How is pancreatitis diagnosed?
Your provider may suspect pancreatitis based on your symptoms or risk factors, such as heavy alcohol use or gallstone disease. To confirm diagnosis, you may go through additional tests.
Diagnosing acute pancreatitis
For acute pancreatitis, your provider may order a blood test that measures the levels of two digestive enzymes (amylase and lipase) produced by the pancreas. High levels of these enzymes indicate acute pancreatitis. An ultrasound or computed tomography (CT scan) provides images of your pancreas, gall bladder and bile duct that can show abnormalities.
Diagnosing chronic pancreatitis
Diagnosing chronic pancreatitis is more involved. You may also need:
- Secretin pancreatic function test: This test checks for your pancreas’s response to a hormone (secretin) released by the small intestine. Secretin usually triggers the pancreas to release a digestive juice. A medical professional passes a tube from your throat, through your stomach, into the upper part of the small intestine to insert secretin and measure the response.
- Oral glucose tolerance test: You may need this test if your provider suspects that pancreatitis has damaged your insulin-producing pancreas cells. It measures how your body handles sugar with a blood test before and after you drink a sugary liquid.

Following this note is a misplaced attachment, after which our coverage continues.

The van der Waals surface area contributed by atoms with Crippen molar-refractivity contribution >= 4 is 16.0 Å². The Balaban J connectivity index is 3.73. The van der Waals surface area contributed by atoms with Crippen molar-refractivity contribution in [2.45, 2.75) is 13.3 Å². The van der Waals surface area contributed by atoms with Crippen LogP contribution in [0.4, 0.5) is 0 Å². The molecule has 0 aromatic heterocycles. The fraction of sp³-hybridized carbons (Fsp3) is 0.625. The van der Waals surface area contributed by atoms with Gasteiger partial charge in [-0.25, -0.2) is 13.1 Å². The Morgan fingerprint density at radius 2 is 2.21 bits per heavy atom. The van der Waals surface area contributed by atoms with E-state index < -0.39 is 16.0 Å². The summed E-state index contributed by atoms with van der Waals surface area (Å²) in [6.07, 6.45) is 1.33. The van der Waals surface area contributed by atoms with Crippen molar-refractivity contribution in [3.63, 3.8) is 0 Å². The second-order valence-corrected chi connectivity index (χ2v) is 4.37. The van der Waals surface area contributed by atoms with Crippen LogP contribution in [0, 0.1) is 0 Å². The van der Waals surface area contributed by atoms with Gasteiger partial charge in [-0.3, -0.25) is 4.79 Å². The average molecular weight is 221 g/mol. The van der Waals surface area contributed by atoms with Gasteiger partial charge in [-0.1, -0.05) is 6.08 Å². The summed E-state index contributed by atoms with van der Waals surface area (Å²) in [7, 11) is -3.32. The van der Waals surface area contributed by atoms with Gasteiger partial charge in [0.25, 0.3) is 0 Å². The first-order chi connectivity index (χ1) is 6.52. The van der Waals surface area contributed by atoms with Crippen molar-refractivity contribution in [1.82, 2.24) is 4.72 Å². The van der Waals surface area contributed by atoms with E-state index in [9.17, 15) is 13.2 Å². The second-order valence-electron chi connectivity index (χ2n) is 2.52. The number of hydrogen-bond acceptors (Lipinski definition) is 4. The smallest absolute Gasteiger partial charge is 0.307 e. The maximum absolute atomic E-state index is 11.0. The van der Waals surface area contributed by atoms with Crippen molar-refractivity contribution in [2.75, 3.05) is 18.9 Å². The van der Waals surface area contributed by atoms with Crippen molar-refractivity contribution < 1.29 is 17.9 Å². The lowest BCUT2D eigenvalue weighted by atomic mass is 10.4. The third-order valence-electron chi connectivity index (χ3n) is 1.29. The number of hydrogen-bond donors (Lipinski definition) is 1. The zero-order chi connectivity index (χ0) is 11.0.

- Stool test: Your provider may order a stool test using a sample of your stool to see if your body is having difficulty breaking down fat.
- Endoscopic ultrasound (endosonography): An internal (endoscopic) ultrasound takes clearer pictures of your pancreas and connecting ducts (tubes). A healthcare professional inserts a thin tube with a tiny ultrasound attachment into your throat, through your stomach and into your small intestine. The endoscopic ultrasound takes detailed pictures of your internal organs including pancreas, part of liver, gall bladder and bile duct.
- ERCP (endoscopic retrograde cholangiopancreatography): A tube with a tiny camera is passed from your throat to your stomach and into your small intestine up to the area called the ampulla, where the pancreas and bile duct opens. Dye is injected into the pancreas duct and /or bile duct. The test lets your provider see inside the pancreas and bile duct. Anything blocking the pancreas or bile duct, such as a gallstone or pancreas stone, may be removed.